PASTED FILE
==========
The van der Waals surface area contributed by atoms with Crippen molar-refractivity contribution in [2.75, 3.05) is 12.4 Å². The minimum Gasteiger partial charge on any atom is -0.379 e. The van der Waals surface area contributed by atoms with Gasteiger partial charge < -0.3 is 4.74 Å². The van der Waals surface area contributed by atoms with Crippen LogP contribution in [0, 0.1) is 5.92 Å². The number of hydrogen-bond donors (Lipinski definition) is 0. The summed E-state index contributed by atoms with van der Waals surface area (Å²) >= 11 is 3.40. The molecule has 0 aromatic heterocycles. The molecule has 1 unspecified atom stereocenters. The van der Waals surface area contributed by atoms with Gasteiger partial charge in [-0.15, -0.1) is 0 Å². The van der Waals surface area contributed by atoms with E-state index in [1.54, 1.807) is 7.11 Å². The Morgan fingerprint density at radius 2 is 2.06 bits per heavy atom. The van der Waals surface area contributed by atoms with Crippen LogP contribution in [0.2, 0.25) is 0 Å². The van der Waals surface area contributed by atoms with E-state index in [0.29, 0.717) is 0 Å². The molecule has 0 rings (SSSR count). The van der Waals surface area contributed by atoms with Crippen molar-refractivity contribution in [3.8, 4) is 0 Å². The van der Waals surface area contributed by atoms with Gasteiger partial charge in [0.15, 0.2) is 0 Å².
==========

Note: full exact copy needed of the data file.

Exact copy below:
The van der Waals surface area contributed by atoms with Crippen molar-refractivity contribution in [2.75, 3.05) is 12.4 Å². The minimum Gasteiger partial charge on any atom is -0.379 e. The van der Waals surface area contributed by atoms with Gasteiger partial charge < -0.3 is 4.74 Å². The van der Waals surface area contributed by atoms with Crippen LogP contribution in [0, 0.1) is 5.92 Å². The number of hydrogen-bond donors (Lipinski definition) is 0. The summed E-state index contributed by atoms with van der Waals surface area (Å²) >= 11 is 3.40. The molecule has 0 aromatic heterocycles. The molecule has 1 unspecified atom stereocenters. The van der Waals surface area contributed by atoms with Gasteiger partial charge in [-0.15, -0.1) is 0 Å². The van der Waals surface area contributed by atoms with E-state index in [1.54, 1.807) is 7.11 Å². The Morgan fingerprint density at radius 2 is 2.06 bits per heavy atom. The van der Waals surface area contributed by atoms with Crippen LogP contribution in [0.2, 0.25) is 0 Å². The van der Waals surface area contributed by atoms with E-state index in [0.29, 0.717) is 0 Å². The molecule has 0 rings (SSSR count). The van der Waals surface area contributed by atoms with Crippen molar-refractivity contribution in [3.8, 4) is 0 Å². The van der Waals surface area contributed by atoms with Gasteiger partial charge in [0.15, 0.2) is 0 Å².